Valentina Boldyreva stepped out of her two-story house on an overcast and snowy Sunday afternoon to say hello to her 76-year-old sister who lives on the other side of Friendship of People’s Street, a tall barbed-wire fence separating them.
“You see my sister is walking up to the wire,” Boldyreva said. “How are we going to talk to each other?”
“I’m not allowed to come close,” her sister, Raisa Yakovleva, said as she stood just 100 meters (yards) away on the other side of the fence.
“Our windows are facing the barbed wire day and night as if looking out at a prison,” Boldyreva said.
But it’s not a prison camp. It’s a border fence built by Russia earlier this year, marking what was once an invisible border in a symbolic shutdown of nearly all ties between the two neighboring nations.
On a map, Milove, where Boldyreva lives, and Chertkovo, where her sister resides, are one village, crossed by the once aptly named main road, Friendship of Peoples Street. It’s a slogan that still rings true for many residents but it is being sorely tested by the animosity between their two nations, Russia and Ukraine.
Like Boldyreva and Yakoleva, almost every resident of Chertkovo and Milove has close relatives on the other side.
People speak both Russian and Ukrainian without turning the choice of language into a political statement as many have elsewhere, one of many thorny issues fueling the conflict between Ukraine and Russia since Moscow annexed Ukraine’s Crimean Peninsula in March 2014.
In the past, residents would routinely cross the street — back and forth between countries — as border guards looked the other way. These days, Russian border guards on one side and Ukrainian ones on the other patrol in twos or threes along the nearly deserted street, which now resembles a frontline zone.
On Friday, Ukrainian President Petro Poroshenko announced that all Russian men aged 16 to 60 were barred from entering the country. It was the latest sign of the steadily deteriorating relations between the two uneasy neighbors after the Russian coast guard fired upon and seized three Ukrainian naval vessels in the Black Sea last weekend.
Last week, Kiev announced 30 days of martial law in the country’s border regions to bolster Ukraine’s defenses against Russian aggression.
In fact, restrictions on Russians entering Ukraine had already effectively existed in Chertkovo for years. In 2015, Ukraine adopted a decree requiring Russians who want to cross the border to use foreign travel passports, as opposed to internal passports. Few Russians living in rural areas like Chertkovo have such documents.
Four and a half years after fighting broke out between Russian-backed separatists and Ukrainian troops in eastern Ukraine, only elderly women like 73-year-old Lidia Radchenko — smiling in a bulky fur coat — brave the crossing. She has three sons living in Ukraine, while another son and a daughter reside in Russia.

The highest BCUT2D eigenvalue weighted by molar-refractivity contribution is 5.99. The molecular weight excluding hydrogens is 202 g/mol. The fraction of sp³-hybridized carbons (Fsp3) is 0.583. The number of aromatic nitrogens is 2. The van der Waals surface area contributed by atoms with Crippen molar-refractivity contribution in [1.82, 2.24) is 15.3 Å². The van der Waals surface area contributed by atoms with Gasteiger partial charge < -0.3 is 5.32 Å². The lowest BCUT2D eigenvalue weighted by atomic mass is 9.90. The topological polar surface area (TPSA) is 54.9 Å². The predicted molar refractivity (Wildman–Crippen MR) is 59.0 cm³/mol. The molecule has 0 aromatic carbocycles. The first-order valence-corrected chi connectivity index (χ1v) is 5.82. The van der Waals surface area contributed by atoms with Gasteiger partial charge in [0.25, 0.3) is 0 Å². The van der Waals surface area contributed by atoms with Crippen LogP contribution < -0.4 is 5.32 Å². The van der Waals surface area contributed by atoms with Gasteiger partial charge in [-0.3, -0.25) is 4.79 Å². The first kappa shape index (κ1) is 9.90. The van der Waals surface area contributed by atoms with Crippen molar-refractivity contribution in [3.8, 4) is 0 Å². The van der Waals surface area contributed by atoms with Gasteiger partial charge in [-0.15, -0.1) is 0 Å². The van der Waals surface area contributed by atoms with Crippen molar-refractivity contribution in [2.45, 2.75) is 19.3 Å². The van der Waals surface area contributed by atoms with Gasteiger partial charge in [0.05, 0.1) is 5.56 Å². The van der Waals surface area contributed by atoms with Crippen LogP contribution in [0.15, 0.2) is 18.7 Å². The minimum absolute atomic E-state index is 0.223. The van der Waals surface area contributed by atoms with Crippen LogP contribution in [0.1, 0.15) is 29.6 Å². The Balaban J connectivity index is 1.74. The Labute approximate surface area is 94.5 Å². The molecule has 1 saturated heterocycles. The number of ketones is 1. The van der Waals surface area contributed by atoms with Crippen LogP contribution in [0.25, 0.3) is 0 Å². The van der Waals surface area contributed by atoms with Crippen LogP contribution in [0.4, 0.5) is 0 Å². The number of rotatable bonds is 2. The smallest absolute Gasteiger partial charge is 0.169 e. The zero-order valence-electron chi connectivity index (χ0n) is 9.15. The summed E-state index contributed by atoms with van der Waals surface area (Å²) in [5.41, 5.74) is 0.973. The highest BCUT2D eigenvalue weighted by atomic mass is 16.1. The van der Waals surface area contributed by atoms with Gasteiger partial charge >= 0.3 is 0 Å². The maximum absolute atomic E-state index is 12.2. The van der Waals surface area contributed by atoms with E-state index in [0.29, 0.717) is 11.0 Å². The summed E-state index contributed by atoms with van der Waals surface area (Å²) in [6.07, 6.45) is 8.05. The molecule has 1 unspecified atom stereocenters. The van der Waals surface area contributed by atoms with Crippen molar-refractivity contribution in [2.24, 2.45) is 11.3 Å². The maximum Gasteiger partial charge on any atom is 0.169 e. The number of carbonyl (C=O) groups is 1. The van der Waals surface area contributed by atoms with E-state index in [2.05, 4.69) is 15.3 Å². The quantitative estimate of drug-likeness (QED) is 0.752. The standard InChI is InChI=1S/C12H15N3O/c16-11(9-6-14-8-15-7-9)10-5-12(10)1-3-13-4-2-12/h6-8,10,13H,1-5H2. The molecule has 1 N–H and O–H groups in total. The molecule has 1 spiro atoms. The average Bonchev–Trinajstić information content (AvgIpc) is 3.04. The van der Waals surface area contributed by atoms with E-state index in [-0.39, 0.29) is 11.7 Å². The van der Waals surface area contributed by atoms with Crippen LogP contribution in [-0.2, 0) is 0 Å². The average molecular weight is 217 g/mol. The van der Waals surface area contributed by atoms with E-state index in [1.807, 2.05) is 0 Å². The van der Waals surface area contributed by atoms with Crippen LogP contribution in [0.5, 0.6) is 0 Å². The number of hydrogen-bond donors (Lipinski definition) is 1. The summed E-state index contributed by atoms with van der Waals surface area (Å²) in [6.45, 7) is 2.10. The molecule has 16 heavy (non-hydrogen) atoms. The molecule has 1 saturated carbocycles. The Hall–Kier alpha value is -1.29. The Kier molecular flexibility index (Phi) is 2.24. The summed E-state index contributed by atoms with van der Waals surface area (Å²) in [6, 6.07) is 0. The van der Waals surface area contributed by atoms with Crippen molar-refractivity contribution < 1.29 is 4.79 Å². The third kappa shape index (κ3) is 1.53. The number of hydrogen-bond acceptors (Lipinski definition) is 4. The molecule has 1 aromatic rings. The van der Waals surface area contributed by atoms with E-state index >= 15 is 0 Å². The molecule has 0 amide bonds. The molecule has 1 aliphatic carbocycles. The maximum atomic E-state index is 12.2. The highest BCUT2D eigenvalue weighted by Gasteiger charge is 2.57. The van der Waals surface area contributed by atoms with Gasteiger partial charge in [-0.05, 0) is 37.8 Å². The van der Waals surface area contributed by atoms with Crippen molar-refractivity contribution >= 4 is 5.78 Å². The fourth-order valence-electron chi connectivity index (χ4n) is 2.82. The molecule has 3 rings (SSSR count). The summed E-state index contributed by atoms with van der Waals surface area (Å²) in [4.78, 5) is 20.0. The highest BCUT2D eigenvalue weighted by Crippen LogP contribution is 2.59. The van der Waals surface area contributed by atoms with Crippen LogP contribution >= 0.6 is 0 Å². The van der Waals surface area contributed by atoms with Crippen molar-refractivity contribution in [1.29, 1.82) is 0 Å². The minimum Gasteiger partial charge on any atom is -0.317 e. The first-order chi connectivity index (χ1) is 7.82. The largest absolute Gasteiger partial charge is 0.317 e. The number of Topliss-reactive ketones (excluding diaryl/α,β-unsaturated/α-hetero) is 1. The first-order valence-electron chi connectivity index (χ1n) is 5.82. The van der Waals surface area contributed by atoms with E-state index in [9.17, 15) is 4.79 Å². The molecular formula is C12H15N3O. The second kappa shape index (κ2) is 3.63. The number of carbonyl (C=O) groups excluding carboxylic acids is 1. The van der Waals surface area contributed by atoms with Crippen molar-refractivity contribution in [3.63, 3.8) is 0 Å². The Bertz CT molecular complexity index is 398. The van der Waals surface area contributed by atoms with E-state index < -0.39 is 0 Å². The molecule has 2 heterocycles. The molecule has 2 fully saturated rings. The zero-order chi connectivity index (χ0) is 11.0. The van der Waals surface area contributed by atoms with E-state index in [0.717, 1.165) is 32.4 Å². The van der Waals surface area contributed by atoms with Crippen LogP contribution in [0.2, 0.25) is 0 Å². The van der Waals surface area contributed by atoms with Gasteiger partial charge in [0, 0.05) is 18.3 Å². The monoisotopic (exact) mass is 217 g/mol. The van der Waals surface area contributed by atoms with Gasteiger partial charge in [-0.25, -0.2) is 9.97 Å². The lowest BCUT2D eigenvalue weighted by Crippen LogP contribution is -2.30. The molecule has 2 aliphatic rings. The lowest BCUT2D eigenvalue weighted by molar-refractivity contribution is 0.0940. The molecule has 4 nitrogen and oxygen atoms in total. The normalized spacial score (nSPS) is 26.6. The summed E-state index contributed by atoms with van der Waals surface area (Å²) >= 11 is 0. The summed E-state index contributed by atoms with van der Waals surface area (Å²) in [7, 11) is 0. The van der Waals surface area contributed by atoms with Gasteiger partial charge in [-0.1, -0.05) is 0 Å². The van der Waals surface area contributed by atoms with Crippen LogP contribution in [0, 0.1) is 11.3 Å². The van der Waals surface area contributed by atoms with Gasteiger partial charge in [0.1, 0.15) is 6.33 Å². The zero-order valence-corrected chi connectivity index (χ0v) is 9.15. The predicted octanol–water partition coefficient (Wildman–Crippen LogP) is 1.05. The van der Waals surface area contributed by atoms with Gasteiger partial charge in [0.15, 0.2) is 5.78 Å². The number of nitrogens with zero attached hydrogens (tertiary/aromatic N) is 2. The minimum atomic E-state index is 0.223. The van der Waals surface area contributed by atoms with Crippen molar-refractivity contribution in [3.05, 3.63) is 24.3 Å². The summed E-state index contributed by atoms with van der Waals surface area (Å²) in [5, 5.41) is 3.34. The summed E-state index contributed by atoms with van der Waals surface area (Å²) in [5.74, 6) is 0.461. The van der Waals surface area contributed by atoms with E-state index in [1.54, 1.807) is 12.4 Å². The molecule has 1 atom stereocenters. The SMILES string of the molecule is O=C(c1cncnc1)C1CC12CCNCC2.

“We used to have such great parties. We would gather in the middle of the road,” Rachenko said wistfully. “That fence is like a concentration camp.”
Even passing a jar of pickles to relatives across the barbed wire fence separating the two sides is a punishable offense.
Most of the Russians who spoke to The Associated Press said they stopped crossing into Ukraine soon after the 2014 war broke out as reports spread of their countrymen running into trouble on the other side of the border.
Sitting in his hardware store in Chertkovo, 59-year-old Alexander Petukhov said he was spooked by the reports of people who were either turned back or deported after crossing. He has since cut his business ties with his main supplier in Kharkiv, a Ukrainian city in the east.
“We were used to living as free people,” he said. “It all stopped when the fighting began.”
The main border crossing for vehicles, where the line of cars would stretch for a mile before the war, was nearly deserted on Sunday, with seven cars, all with Ukrainian license plates, waiting to cross.
The no man’s land between the Russian and the Ukrainian border posts still bears the Soviet-era slogan: “Let the eternal friendship between the Russian and the Ukrainian nations last for centuries!”
On Saturday, the Ukrainian side of Friendship of Peoples Street was filled with vendors selling everything from eggs to fur coats, their wares laid out on plastic folding tables. Once a bustling meeting place for residents of both sides, the market now only serves Ukrainian shoppers because Russians are either banned or reluctant to come.
Many wistfully recalled a time when people from both sides mixed freely.
“Chertkovo and Milove — I only found out in the seventh grade, at a geography lesson, that these were the Russia and the Ukrainian Soviet republics,” said Serhiy Harbuz, shopping for milk and chicken in the market.
As he spoke, a Russian border guard could be seen patrolling along the barbed-wire fence less than 100 meters (yards) away.
The once-bustling crossing between Milove and Chertkovo was nearly empty, with just a few people walking from Ukraine into Russia, among them 54-year-old Olga Yevgenyevna and her husband.
“I’m originally from Chertkovo, and my mom lives here,” she said, speaking in Ukrainian. When she married a man from a village on the Ukrainian side of the border, moving there in the late 1980s did not seem like a dramatic decision. Now her elderly mother and brother live in Russia and can’t visit her.
Before the war, she said, “people were crossing everywhere. …. You go back and forth 15 times, no one would care. We had a market and shops. All of it was for everyone.”
“I tell my mom: when I die, no one will come to bury me because Russians are not allowed,” she said.
Chernov reported from Milove, Ukraine. Associated Press writer Matthew Bodner in Moscow contributed to this report.
This version corrects the spelling of Ukrainian village to Milove, not Melove.
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